Sunday, October 8, 2017
To whom do we pray. . .
Lord, I just love being here today and coming to you in prayer. And I just love (name). I love her as a godly woman and I love her as a neighbor and I hope we all love her and she knows that we love her. I am so happy to be here today and to raise up (name) to you and to give thanks for her. I love living neighbors to her for so many years and I am so grateful for all the things she has done for me and my family over the years. I just pray that (name) knows how much we appreciate her and love her and want You to watch over her and care for her through us. In the precious name of Jesus. Amen.
Now it is true I did not have a recorder going but to the best of my memory this was the the prayer prayed. The elderly woman in question was a member of my parish and his neighbor and evangelical pastor. We happened to overlap visits at her house. The occasion was the death of her son which hit her particularly hard since it came after the death of her husband and her daughter very close together. My point? This was barely a prayer. It neither acknowledged the aching heart of grief in this woman nor did it even mention the circumstances that had brought us together. It was spoken ostensibly to God but it seems to have been spoken more to the woman than to anyone else. It did not ask for much (not necessarily a bad thing) but it was all about the person praying and the people listening. It was heart-felt but it was not much of a prayer.
Father God, we just thank you for this moment and for these people. We just love them and love that you have given them a baby even though she will have daddy wrapped around his finger. We hope that she will look as much like momma as she looks like her dad. We just bless you for them and for this stage in their life together and for the family they have become. We love them and we know they love You and they will raise this child to love you, too. We are so happy to be here today with them and to celebrate this wonderful chapter in their lives. We expect that they will raise her in the nurture of the Lord and to serve You as Your child. Bless them and bless all of us, in the holy and precious name of Jesus. Amen.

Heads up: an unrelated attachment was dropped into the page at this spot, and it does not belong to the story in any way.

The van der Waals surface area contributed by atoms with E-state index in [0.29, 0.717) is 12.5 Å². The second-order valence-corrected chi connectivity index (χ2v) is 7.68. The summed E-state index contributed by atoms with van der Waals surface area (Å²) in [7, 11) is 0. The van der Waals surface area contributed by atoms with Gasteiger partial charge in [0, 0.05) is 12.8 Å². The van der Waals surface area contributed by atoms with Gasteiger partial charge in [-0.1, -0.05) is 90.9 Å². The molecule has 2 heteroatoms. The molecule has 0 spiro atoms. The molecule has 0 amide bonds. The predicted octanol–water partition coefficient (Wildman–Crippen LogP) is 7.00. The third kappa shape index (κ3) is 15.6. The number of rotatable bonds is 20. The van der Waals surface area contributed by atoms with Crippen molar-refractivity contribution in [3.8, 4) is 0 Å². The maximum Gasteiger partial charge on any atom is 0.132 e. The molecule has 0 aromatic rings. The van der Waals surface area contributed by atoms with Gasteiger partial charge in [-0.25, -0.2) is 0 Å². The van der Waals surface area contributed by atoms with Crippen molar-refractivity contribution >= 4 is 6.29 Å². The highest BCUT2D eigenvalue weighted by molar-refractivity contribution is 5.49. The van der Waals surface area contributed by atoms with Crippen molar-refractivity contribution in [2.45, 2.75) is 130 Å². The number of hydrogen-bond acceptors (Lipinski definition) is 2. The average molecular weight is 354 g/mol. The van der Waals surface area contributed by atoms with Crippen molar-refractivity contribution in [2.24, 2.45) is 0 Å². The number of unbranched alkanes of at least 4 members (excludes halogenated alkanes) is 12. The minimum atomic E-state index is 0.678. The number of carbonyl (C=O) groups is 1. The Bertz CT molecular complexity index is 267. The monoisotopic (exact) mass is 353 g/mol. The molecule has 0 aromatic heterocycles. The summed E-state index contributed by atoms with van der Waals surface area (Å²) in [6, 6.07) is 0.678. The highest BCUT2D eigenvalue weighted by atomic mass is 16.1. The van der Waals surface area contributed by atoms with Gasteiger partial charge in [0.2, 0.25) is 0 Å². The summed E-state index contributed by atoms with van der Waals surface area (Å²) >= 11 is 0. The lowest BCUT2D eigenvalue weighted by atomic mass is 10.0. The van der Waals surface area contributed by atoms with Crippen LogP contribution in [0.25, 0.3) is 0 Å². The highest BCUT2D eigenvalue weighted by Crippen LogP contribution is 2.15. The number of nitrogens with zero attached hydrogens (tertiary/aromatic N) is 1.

The occasion was the birth of a child to a family that had a small connection to their Baptist but non-Baptist named church. As I sat there listening (I find it hard to say he was praying but I know I wasn't) it occurred to me again that this was not a prayer in any formal sense and I was not sure to whom the prayer was directed (it certainly seemed more directed to the people in the room than to God). It was sincere, as far as I can tell, and earnest but sincere about what and earnest about what? Sentiment? That is the struggle I have with such "prayers" and those who pray them. They have assumed the posture of prayer but have failed to learn from the ancient collect of the great history of people who prayed (in Scripture and outside of Scripture) and confused spontaneity with depth and sincerity with truth. At least where I live, this is the kind of prayer I hear all the time in civic and semi-religious functions by evangelicals and Baptists alike.
I recently led a workshop on formulating the Prayer of the Church. Perhaps it might be good to refresh some of the points made there. The Church is not culture neutral. We have a culture and a vocabulary. It comes from Scripture, to be sure, but it has been milled and shaped by the tradition of prayers passed down to us (think here the great collects of the Church). Learn this vocabulary and use it until it becomes part of you. Second, learn to pray the prayers of the Church and it will help you to form your prayers and shape your words. Before you venture to write, read and prayer the old General Prayer that served Lutherans so well. Remember not to start with you or your prayer concerns but with God has done, in a spirit of thanksgiving. Pray not only your needs but God's promises. So the collects, for example, begin with what God has done or promised or an attribute of God and then pray based upon the saving actions of God, His promises, and His character. In doing this, we learn not simply to pray for what we think or want or need but to pray based upon what our Lord has already promised to do for us and to give us. Finally, remember that all prayers of the faithful are prayed in confidence of God's mercy but also in the assurance that God will supply what is good and right for us (especially when that is not what we prayed for). I am no expert and I am not trying to ridicule the sincere efforts of those whose prayers I have mentioned above, I do know that I am not the first person to pray and that the Lord teaches us the faith as we pray back to Him what He has first said to us. . . with the petition that the Lord lead us to know and believe this without fear.